Saturday, December 26, 2009
About a Boy is a curious little film, a comedy-drama with a sneaking desire to be better than your average heart-warmer, but at the same time, it never really shows a longing to truly challenge the audience. The film is directed by Chris and Paul Weitz, and was adapted from a best-selling novel by Nick Hornby. The first half of this thing is terrific. It is funny, even hysterical at times, and it introduces a couple of well-defined characters. Unfortunately, the third act threatens to diminish all of the charm of the first hour, and nearly does so.
In his best performance to date, Hugh Grant stars as Will, a 38-year-old nobody. His father once wrote a famous Christmas song, and Will lives off the royalties. He's never held a job, and he isn't interested in anything more than two or three-week relationships. He spends his days smoking, bathing, watching television, and figuring out ways to pick up attractive single women. He loves his life, and almost seems to be amused when his married friends lecture him about having a purpose in life. Will could care less.
One day, he is set up with an attractive young woman. When Will finds out this woman is a single mother, he is frightened at first, but as the relationship develops, he begins to realize the benefits of dating single moms. He starts going to meetings for single parents. He invents a two-year-old kid named "Ned" and a wife who left him for his best friend. He easily wins the hearts of the other parents in the group, and scores a date with Suzie (Victoria Smurfit).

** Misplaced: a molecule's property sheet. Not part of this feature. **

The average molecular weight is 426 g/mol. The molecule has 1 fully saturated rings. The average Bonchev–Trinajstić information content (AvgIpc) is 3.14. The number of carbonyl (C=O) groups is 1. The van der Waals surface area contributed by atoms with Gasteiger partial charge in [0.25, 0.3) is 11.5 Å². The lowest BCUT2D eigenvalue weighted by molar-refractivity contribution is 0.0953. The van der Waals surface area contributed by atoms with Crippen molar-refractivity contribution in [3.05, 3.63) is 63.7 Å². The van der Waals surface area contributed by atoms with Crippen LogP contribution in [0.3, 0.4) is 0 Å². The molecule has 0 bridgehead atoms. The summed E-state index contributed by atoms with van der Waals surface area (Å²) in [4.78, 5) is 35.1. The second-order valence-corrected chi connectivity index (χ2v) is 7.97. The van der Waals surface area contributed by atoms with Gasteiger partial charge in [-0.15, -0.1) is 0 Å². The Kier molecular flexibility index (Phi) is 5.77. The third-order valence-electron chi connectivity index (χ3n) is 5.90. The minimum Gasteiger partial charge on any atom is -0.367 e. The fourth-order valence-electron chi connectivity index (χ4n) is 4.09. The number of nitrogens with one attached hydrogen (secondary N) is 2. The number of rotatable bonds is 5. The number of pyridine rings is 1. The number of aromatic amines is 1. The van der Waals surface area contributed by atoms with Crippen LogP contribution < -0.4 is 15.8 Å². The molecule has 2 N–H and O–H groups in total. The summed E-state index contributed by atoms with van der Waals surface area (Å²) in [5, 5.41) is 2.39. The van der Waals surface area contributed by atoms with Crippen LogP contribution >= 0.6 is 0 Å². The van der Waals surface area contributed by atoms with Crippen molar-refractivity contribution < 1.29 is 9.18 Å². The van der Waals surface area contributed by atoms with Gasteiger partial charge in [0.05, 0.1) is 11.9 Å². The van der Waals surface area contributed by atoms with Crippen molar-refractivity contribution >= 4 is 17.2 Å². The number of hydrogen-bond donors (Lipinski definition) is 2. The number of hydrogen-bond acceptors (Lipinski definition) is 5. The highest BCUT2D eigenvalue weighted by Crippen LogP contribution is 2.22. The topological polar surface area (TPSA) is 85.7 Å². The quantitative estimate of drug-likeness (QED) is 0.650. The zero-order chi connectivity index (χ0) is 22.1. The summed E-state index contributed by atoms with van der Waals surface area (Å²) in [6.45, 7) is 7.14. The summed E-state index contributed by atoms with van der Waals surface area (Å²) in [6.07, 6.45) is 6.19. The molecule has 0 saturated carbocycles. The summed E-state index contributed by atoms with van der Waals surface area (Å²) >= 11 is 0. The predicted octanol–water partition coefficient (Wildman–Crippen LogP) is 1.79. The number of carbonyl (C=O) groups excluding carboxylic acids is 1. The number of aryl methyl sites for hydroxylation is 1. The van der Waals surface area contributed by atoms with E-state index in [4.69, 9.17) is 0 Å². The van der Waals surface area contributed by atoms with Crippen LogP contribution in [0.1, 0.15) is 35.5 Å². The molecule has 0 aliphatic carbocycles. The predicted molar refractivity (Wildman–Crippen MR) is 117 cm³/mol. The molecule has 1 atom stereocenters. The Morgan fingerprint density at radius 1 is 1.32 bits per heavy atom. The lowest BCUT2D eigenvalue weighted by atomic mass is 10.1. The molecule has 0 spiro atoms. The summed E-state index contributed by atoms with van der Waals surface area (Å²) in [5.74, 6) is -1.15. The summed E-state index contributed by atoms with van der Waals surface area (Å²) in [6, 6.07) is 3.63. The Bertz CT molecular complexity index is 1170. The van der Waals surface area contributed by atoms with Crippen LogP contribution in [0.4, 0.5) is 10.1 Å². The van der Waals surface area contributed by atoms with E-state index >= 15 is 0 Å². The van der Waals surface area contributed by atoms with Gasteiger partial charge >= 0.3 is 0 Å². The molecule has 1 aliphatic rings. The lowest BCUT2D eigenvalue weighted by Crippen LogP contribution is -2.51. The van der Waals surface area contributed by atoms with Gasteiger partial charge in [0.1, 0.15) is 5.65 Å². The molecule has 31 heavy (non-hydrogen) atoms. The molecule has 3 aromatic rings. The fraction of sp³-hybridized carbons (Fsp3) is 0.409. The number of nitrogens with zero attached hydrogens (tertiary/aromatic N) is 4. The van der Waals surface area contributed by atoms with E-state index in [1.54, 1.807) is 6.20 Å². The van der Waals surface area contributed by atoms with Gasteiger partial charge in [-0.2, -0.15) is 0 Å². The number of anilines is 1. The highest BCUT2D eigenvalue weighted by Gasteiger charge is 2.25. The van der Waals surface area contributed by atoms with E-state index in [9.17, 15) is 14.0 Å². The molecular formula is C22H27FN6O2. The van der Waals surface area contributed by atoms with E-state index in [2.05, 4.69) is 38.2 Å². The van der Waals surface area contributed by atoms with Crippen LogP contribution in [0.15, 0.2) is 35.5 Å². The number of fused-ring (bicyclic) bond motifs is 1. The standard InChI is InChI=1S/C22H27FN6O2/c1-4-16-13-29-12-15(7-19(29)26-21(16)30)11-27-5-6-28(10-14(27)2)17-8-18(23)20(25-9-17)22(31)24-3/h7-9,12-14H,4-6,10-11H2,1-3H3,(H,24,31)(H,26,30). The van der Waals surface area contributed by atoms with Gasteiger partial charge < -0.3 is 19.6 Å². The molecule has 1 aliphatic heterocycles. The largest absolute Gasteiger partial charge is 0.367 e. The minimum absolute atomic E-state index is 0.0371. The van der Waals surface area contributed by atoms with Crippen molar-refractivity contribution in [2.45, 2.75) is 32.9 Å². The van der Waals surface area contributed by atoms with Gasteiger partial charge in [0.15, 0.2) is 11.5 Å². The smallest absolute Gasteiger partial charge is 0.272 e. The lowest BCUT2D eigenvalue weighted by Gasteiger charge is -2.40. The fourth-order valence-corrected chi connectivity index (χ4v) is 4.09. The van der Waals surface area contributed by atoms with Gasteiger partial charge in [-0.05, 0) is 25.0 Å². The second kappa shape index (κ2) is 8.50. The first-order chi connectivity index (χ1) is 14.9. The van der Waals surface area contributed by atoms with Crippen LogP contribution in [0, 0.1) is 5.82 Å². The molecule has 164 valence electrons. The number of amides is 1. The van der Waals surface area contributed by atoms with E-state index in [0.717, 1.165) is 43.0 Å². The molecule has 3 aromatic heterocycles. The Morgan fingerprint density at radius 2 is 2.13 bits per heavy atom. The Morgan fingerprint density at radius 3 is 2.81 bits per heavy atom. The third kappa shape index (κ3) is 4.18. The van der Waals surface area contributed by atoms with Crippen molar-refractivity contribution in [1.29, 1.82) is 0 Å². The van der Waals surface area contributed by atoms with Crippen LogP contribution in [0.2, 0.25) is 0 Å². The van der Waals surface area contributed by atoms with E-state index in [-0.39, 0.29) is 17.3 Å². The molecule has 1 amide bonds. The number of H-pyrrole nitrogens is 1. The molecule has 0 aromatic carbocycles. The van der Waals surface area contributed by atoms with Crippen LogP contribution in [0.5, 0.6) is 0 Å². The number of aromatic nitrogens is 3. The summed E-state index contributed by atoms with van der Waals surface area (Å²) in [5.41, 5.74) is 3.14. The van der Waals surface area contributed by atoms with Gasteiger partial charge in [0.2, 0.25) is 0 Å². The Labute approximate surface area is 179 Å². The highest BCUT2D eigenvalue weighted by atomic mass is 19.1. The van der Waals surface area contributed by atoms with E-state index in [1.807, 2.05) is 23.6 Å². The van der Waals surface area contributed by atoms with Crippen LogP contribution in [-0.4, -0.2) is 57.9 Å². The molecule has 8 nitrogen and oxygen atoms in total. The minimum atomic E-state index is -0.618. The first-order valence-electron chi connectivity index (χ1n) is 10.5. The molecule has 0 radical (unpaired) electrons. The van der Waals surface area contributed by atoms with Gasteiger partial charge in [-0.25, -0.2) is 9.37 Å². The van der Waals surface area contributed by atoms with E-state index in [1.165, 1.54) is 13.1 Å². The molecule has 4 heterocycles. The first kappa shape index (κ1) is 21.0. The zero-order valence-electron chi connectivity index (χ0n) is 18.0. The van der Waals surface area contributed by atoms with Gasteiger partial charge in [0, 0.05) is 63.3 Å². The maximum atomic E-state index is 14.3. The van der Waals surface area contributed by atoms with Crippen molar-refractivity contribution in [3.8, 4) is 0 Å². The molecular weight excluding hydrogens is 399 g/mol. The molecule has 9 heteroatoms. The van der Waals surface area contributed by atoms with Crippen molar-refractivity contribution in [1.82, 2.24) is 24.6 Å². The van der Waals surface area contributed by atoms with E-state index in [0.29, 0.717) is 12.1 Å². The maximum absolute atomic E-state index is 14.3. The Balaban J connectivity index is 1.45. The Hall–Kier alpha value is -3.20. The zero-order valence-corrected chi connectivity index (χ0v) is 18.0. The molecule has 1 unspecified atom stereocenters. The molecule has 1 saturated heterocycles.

They meet one day to have a picnic. Of course, "Ned" can't make it, but Suzie brings her child and the son of one of her friends, Marcus (Nicholas Hoult). Marcus is a complex, 12-year-old boy, largely because of his disturbed mother, Fiona (Toni Collette). His mom has seemingly never gotten over her previous divorce, and she has trouble raising the consistently-bullied Marcus to be a normal, social kid.
When Will walks into his life, Marcus sees an opportunity. If he can find a man for his mom to date, perhaps she won't be so sad all of the time. Unsurprisingly, Will isn't interested in a depressed, broken woman, so Marcus begins to take things into his own hands. He starts to hang out at Will's place after school. At first, they watch television in silence, but their relationship develops into something interesting. This is where the film is at its best. Will and Marcus are both interesting characters and it is fascinating to see how their relationship affects each other.
Where the film isn't at its best is when the character of Rachel (Rachel Weisz) is introduced. Will meets this woman at a party and is immediately taken with her. He has feelings for her that extend beyond the usual three-week radius, but he gets cold feet when he tries to commit to a real relationship. Weisz is a fine actress, but this part was very poorly written, and it is arguably where the film loses itself. The Weitz brothers and co-writer Peter Hedges resort to dramedy formula, and it's almost painful to watch. The first hour of this film is extremely well done, which makes the dreadfully formulaic third act all the more disappointing. The film becomes laughable for all the wrong reasons.
Hugh Grant saves this film from being a complete waste of time. Hoult does a solid job playing Marcus, but Grant steals the show here. In the opening scenes of the film, Grant is absolutely hysterical as he introduces the ins and outs of his character. There are some priceless dinner sequences, and watching him make up "Ned" at the single parents' meeting is a delight. It's certainly his most memorable character to date, but the terribly underwritten supporting characters keep this film from being in the top tier of the genre.
A lot of mainstream viewers will be pleased with this picture. It's an entertaining, funny, predictable film that will give a lot of audiences exactly what they want. But the third act of this thing is so poorly done it makes me wonder how the same people could have written the delightful first hour. I challenge anyone to look at the final image of this film and truly believe it. I felt cheated.